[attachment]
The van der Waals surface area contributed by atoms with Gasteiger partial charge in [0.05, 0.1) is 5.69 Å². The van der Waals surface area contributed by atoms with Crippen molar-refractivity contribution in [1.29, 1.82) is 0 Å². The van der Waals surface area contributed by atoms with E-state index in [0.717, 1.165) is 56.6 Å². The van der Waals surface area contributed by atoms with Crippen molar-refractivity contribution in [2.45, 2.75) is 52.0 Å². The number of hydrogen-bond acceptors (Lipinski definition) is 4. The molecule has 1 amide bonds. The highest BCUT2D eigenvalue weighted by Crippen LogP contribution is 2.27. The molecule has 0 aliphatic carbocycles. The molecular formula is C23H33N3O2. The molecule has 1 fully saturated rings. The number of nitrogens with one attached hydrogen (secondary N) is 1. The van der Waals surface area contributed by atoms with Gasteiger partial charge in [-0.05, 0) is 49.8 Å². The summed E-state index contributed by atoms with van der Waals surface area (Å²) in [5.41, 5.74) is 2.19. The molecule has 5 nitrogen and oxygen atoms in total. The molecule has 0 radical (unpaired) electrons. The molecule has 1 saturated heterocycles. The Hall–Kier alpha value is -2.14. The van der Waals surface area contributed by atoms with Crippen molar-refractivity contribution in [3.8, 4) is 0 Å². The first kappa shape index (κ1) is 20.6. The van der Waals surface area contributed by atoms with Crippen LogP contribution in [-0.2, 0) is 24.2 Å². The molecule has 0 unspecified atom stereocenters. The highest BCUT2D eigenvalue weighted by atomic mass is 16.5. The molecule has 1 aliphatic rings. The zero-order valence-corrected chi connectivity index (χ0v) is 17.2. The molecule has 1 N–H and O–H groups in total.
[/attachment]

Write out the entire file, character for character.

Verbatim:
The van der Waals surface area contributed by atoms with Gasteiger partial charge in [0.05, 0.1) is 5.69 Å². The van der Waals surface area contributed by atoms with Crippen molar-refractivity contribution in [1.29, 1.82) is 0 Å². The van der Waals surface area contributed by atoms with E-state index in [0.717, 1.165) is 56.6 Å². The van der Waals surface area contributed by atoms with Crippen molar-refractivity contribution in [2.45, 2.75) is 52.0 Å². The number of hydrogen-bond acceptors (Lipinski definition) is 4. The molecule has 1 amide bonds. The highest BCUT2D eigenvalue weighted by Crippen LogP contribution is 2.27. The molecule has 0 aliphatic carbocycles. The molecular formula is C23H33N3O2. The molecule has 1 fully saturated rings. The number of nitrogens with one attached hydrogen (secondary N) is 1. The van der Waals surface area contributed by atoms with Gasteiger partial charge in [-0.05, 0) is 49.8 Å². The summed E-state index contributed by atoms with van der Waals surface area (Å²) in [5.41, 5.74) is 2.19. The molecule has 5 nitrogen and oxygen atoms in total. The molecule has 0 radical (unpaired) electrons. The molecule has 1 saturated heterocycles. The Hall–Kier alpha value is -2.14. The van der Waals surface area contributed by atoms with Crippen molar-refractivity contribution in [3.8, 4) is 0 Å². The first kappa shape index (κ1) is 20.6. The van der Waals surface area contributed by atoms with Crippen LogP contribution in [-0.2, 0) is 24.2 Å². The molecule has 0 unspecified atom stereocenters. The highest BCUT2D eigenvalue weighted by atomic mass is 16.5. The molecule has 1 aliphatic rings. The zero-order valence-corrected chi connectivity index (χ0v) is 17.2. The molecule has 1 N–H and O–H groups in total.